Kuno Meyer, Selections from Ancient Irish Poetry
(New York: E.P. Dutton and Company, 1911), p. 59:
Arran of the many stags,
The sea strikes against its shoulder,
Isle in which companies are fed,
Ridge on which blue spears are reddened.
Skittish deer are on her peaks,
Delicious berries on her manes,
Cool water in her rivers,
Mast upon her dun oaks.
Greyhounds are in it and beagles,
Blackberries and sloes of the dark blackthorn,
Her dwellings close against the woods,
Deer scattered about her oak-woods.
Gleaning of purple upon her rocks,
Faultless grass upon her slopes,
Over her fair shapely crags
Noise of dappled fawns a-skipping.
Smooth is her level land, fat are her swine,
Bright are her fields,
Her nuts upon the tops of her hazel-wood,
Long galleys sailing past her.
Delightful it is when the fair season comes,
Trout under the brinks of her rivers,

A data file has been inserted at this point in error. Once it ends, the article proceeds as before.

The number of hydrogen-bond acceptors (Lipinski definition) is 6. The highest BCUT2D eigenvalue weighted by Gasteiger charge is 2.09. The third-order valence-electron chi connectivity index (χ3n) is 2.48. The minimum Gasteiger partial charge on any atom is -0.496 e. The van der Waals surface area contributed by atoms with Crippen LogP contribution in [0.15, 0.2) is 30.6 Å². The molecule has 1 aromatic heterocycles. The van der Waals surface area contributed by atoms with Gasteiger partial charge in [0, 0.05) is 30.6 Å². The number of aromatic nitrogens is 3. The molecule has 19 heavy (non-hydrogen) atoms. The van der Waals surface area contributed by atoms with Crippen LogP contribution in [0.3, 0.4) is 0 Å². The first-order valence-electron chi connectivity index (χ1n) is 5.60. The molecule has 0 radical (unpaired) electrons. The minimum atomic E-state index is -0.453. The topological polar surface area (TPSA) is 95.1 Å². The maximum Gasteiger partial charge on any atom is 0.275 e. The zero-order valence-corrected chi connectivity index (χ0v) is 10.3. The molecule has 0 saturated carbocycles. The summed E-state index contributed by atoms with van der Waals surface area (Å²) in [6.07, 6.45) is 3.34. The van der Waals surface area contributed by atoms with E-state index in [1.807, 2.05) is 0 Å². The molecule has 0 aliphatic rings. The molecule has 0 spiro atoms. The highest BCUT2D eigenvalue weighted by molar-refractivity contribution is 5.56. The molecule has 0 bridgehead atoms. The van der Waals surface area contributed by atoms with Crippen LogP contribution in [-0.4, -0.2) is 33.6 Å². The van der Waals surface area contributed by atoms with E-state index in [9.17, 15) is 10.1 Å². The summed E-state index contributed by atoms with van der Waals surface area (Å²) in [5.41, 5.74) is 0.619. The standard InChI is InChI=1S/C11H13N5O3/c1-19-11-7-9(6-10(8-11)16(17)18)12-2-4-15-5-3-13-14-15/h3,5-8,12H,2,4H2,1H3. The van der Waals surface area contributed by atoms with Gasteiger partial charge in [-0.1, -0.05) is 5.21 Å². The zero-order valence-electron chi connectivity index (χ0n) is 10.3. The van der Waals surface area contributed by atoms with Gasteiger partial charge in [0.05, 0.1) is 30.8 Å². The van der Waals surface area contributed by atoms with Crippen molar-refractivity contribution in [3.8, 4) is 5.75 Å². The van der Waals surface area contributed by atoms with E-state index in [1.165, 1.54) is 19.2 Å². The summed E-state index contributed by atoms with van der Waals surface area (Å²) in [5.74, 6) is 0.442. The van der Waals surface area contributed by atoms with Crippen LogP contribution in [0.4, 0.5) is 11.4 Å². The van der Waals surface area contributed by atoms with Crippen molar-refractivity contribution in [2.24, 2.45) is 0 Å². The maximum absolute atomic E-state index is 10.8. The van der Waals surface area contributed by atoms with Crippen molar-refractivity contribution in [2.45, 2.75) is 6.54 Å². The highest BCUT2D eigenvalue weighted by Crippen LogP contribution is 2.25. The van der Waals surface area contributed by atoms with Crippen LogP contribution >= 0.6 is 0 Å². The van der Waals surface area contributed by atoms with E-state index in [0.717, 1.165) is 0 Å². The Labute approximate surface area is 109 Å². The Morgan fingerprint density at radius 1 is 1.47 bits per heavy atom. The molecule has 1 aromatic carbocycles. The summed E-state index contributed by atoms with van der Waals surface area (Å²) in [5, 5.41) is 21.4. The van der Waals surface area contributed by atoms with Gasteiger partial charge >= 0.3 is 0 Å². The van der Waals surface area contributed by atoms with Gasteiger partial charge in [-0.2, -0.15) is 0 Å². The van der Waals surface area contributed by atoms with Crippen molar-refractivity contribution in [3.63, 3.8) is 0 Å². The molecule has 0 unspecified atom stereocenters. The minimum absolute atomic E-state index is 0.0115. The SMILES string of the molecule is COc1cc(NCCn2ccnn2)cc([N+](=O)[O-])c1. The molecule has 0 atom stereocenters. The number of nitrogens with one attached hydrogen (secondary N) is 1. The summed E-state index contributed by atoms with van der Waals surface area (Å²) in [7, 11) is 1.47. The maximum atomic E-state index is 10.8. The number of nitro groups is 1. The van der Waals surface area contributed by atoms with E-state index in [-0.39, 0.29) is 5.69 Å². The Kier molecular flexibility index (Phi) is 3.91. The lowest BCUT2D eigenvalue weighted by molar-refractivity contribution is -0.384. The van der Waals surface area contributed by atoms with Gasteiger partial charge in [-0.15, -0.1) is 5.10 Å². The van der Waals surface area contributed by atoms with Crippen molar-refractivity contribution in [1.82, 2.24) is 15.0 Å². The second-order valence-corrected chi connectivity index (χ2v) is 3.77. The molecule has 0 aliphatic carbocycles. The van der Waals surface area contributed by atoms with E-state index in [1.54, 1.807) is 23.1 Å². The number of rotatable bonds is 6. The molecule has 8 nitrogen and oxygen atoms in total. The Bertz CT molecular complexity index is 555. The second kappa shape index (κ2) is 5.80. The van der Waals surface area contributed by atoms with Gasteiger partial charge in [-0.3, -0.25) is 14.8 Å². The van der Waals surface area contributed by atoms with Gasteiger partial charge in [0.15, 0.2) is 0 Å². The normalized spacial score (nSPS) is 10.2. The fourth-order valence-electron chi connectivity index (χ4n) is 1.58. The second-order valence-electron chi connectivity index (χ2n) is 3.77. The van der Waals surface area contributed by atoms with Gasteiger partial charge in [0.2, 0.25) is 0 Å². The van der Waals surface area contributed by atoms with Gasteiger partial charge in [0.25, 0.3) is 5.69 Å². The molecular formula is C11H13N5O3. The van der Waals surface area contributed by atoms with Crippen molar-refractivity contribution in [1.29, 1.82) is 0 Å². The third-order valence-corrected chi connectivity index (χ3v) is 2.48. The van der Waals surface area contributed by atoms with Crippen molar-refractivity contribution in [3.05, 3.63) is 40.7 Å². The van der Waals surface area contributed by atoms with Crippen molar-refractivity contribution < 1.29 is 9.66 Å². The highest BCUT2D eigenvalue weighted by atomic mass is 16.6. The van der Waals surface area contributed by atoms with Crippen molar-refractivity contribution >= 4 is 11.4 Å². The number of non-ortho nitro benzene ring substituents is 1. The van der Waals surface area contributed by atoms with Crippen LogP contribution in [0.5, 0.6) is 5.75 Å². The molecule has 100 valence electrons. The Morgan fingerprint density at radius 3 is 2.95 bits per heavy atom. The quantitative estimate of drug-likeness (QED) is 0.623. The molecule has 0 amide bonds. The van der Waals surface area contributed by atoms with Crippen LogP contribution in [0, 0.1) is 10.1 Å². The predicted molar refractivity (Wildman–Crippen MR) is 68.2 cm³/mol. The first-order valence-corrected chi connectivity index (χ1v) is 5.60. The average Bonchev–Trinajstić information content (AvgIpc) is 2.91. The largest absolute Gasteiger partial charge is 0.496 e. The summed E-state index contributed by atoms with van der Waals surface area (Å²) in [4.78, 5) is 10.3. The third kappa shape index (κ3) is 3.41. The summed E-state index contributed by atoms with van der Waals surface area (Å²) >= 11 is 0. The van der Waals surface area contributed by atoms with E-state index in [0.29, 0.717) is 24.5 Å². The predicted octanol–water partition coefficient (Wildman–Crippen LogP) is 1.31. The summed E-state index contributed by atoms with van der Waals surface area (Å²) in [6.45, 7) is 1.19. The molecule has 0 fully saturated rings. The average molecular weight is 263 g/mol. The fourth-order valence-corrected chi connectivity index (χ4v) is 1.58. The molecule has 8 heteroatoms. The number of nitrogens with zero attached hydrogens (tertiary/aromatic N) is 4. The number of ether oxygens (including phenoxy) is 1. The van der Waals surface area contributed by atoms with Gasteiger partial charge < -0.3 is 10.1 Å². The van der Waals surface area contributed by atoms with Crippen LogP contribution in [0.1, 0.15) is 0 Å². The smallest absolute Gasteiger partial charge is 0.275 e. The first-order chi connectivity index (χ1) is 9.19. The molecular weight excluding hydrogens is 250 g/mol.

Seagulls answer each other round her white cliff,
Delightful at all times is Arran!
The same, from Ann Dooley and Henry Roe, Tales of the Elders of Ireland (Acallam Na Senórach)
(Oxford: Oxford University Press, 1999), p. 13:
Arran blessed with stags, encircled by the sea,
Island that fed hosts, where black spears turn crimson.
Carefree deer on its peaks, branches of tender berries,
Streams of icy water, dark oaks decked with mast.
Greyhounds here and beagles, blackberries, fruit of sloe,
Trees thick with blackthorns, deer spread about the oaks.
Rocks with purple lichen, meadows rich with grass,
A fine fortress of crags, the leaping of fawns and trout.
Gentle meadows and plump swine, gardens pleasant beyond belief,
Nuts on the boughs of hazel, and longships sailing by.
Lovely in fair weather, trout beneath its banks,
Gulls scream from the cliffs, Arran ever lovely.